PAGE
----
DENVER — The National Western Center's 1916 Livestock Exchange building has been designated an official historic landmark by Denver City Council.
Located at 4701 Marion Street in the heart of the new National Western Center campus, the building has played an important role in the history of agriculture in Colorado.
"This building was where ag business happened in the region for most of the 20th century," Brad Buchanan, CEO of the National Western Center Authority said. "It’s an icon of local agricultural heritage, and at the National Western Center, we want to ensure it will continue to play an important role in food and ag innovation for the next 100 years."
After the official historic designation, the building's owners plan to return it to the forefront of food and agriculture innovation at the new National Western Center.
The building will feature a mix of office and meeting spaces with a focus on food and agricultural organizations whose work complements the vision and mission of the new National Western Center.
The building will also continue to house the Denver Stockyard Saloon — the saloon that’s the current iteration of the structures’ string of restaurants, inns and watering holes that first served stockmen in 1898.
Denver-based partners EXDO Development, Elevation Development Group, the Colorado Cattlemen’s Association, and the nonprofit National Western Center Authority joined to purchase the building in 2020.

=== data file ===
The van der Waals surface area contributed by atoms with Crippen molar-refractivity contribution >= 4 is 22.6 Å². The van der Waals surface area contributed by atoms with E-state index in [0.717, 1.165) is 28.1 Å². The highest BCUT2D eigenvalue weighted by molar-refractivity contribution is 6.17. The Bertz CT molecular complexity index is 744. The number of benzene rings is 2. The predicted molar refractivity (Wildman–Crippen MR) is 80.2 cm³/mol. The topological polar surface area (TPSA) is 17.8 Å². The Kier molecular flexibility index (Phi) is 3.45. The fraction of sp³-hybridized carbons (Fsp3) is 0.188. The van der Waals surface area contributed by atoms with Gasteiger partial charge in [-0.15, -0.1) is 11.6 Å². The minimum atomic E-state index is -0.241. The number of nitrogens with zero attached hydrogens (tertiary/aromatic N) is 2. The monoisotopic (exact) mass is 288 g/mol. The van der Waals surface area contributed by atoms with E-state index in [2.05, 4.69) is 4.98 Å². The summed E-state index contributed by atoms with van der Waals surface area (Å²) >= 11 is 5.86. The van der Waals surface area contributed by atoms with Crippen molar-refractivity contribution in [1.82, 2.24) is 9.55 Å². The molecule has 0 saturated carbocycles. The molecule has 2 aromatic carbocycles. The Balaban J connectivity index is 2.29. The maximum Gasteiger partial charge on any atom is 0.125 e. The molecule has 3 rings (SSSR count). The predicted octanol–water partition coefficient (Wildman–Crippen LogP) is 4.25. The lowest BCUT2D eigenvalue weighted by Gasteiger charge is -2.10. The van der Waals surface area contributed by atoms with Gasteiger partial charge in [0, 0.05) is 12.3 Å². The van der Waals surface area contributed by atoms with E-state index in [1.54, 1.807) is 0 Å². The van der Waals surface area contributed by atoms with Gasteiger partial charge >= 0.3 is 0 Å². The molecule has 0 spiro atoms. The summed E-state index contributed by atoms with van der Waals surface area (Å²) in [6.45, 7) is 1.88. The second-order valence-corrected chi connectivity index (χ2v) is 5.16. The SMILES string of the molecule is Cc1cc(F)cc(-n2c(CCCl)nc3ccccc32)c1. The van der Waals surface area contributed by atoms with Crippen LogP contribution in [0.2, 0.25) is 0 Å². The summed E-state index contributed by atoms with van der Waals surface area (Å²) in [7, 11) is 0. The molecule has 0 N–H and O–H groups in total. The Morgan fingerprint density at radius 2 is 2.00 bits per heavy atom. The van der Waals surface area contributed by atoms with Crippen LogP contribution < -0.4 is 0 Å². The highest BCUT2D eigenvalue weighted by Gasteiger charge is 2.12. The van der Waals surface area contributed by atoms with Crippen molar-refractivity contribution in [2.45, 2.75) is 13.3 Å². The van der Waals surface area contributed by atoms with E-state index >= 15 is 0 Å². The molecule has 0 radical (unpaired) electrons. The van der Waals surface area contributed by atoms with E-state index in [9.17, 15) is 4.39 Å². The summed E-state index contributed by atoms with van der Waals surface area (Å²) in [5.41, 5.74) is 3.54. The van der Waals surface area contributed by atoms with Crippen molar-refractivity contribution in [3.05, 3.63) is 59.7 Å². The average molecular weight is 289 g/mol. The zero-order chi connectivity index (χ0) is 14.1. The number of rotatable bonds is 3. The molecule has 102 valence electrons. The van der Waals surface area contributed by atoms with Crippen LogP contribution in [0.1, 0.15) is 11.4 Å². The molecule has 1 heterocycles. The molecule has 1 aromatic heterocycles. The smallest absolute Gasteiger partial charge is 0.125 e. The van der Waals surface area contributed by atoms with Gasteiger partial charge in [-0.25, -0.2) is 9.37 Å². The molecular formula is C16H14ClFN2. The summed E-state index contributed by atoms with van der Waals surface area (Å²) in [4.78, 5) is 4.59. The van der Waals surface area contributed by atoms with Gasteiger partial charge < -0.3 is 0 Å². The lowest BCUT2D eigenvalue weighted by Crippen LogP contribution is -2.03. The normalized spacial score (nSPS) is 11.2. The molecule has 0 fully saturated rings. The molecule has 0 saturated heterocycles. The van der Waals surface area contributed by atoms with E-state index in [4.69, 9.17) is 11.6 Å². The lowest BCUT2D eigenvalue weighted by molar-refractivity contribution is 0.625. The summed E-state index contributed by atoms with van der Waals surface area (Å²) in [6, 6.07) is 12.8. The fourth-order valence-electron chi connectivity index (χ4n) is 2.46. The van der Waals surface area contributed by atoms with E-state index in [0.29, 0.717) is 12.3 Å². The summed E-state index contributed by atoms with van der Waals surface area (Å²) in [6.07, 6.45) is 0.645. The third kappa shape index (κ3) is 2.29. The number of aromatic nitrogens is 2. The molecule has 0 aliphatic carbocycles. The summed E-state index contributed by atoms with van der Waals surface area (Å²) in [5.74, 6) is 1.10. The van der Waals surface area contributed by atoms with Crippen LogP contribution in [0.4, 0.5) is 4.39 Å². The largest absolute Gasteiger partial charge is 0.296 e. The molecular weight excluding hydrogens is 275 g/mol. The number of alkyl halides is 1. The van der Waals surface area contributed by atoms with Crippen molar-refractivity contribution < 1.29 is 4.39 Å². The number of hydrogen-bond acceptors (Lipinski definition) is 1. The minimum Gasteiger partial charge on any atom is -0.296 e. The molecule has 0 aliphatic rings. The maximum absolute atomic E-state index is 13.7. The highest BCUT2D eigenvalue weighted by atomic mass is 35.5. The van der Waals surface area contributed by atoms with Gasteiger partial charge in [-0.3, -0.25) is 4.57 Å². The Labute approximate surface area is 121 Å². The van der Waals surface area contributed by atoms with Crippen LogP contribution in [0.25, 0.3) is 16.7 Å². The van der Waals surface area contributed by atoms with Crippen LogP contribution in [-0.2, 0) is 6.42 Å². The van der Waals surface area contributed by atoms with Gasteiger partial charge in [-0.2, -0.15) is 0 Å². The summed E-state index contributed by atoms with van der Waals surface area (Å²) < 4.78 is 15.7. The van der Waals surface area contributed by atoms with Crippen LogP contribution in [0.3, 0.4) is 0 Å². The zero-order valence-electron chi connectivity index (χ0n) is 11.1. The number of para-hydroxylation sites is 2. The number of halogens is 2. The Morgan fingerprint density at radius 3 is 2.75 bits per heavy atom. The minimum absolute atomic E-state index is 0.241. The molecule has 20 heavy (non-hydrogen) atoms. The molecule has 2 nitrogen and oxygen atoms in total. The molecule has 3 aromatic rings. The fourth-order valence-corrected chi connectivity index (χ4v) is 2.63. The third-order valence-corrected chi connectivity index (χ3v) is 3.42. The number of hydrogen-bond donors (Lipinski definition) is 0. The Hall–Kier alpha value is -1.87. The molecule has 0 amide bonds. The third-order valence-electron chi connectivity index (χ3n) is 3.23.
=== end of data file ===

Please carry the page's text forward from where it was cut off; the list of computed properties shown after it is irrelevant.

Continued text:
The Denver Livestock Exchange was a nonprofit that oversaw livestock sales at the stockyards from 1906 to 1962. The longest tenant in the building was the Colorado Brand Inspection Board from 1906 to 2015.
Over time, ag-business uses and tenants left the building, and in recent years it has mainly been office space for a variety of private businesses.
NWSS: Livestock Exchange Building
Livestock Exchange Building history
Three connected wings comprise the building – built in 1898 (center), 1916 (east) and 1919 (west).
The National Western Center said the 1916 structure is the most visible and recognizable to Stock Show-goers, retaining much of its original features.
Floors, ceilings, staircases and wood trim are largely untouched. Wood, marble, granite and terrazzo finishes still grace the interior, and a second-story hall still features a chalkboard where livestock prices were listed.
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